The disciples of John and of the Pharisees were fasting. Then they came and said to Him, “Why do the disciples of John and of the Pharisees fast, but Your disciples do not fast?”
And Jesus said to them, “Can the friends of the bridegroom fast while the bridegroom is with them? As long as they have the bridegroom with them they cannot fast. But the days will come when the bridegroom will be taken away from them, and then they will fast in those days. No one sews a piece of unshrunk cloth on an old garment; or else the new piece pulls away from the old, and the tear is made worse. And no one puts new wine into old wineskins; or else the new wine bursts the wineskins, the wine is spilled, and the wineskins are ruined. But new wine must be put into new wineskins.”
Now it happened that He went through the grainfields on the Sabbath; and as they went His disciples began to pluck the heads of grain. And the Pharisees said to Him, “Look, why do they do what is not lawful on the Sabbath?”
But He said to them, “Have you never read what David did when he was in need and hungry, he and those with him: how he went into the house of God in the days of Abiathar the high priest, and ate the showbread, which is not lawful to eat except for the priests, and also gave some to those who were with him?”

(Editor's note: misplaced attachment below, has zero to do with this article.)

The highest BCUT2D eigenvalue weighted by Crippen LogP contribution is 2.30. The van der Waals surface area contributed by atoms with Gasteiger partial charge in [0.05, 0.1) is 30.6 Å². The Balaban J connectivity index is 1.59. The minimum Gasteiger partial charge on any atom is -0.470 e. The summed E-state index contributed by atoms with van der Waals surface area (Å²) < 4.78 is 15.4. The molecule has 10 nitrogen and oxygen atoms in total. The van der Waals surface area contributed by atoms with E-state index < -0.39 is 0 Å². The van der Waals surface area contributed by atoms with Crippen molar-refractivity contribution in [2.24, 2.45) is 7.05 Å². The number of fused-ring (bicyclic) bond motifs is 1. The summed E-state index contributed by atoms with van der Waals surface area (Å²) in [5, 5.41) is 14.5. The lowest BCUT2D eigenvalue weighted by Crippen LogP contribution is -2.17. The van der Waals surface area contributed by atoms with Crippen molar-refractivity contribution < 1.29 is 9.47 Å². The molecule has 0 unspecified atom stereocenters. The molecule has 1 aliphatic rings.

And He said to them, “The Sabbath was made for man, and not man for the –Sabbath. Therefore the Son of Man is also Lord of the Sabbath.” (Mark 2:18–27)
When Jesus told the Pharisees that the Sabbath was made for man and not man for the Sabbath he was trying to teach them an important principle that they had somehow missed in all their study of the scriptures.
The Pharisee’s concern for the Sabbath was genuine. But as well-intentioned as they might be, they had forgotten the reason that the Sabbath existed. Moses himself had written, “on the seventh day do not work, so that your ox and your donkey may rest and the slave born in your household, and the foreigner among you as well, may be refreshed.” (Exodus 23:12) The Sabbath existed because it was important for people to take time off. It was created in order to improve their lives. And such is the case with every law that God created. He didn’t come up with the rules arbitrarily. The rules exist to benefit us, as expressions of his love for us, so that we can live well and have the best lives possible. Understanding the purpose of the biblical laws may help us understand how to apply them today; circumstances may change, but the purposes behind the regulations remain. The central interpretive guideline is simple: it must be consistent with the concept of loving our neighbors as ourselves (see Matthew 22:34-40).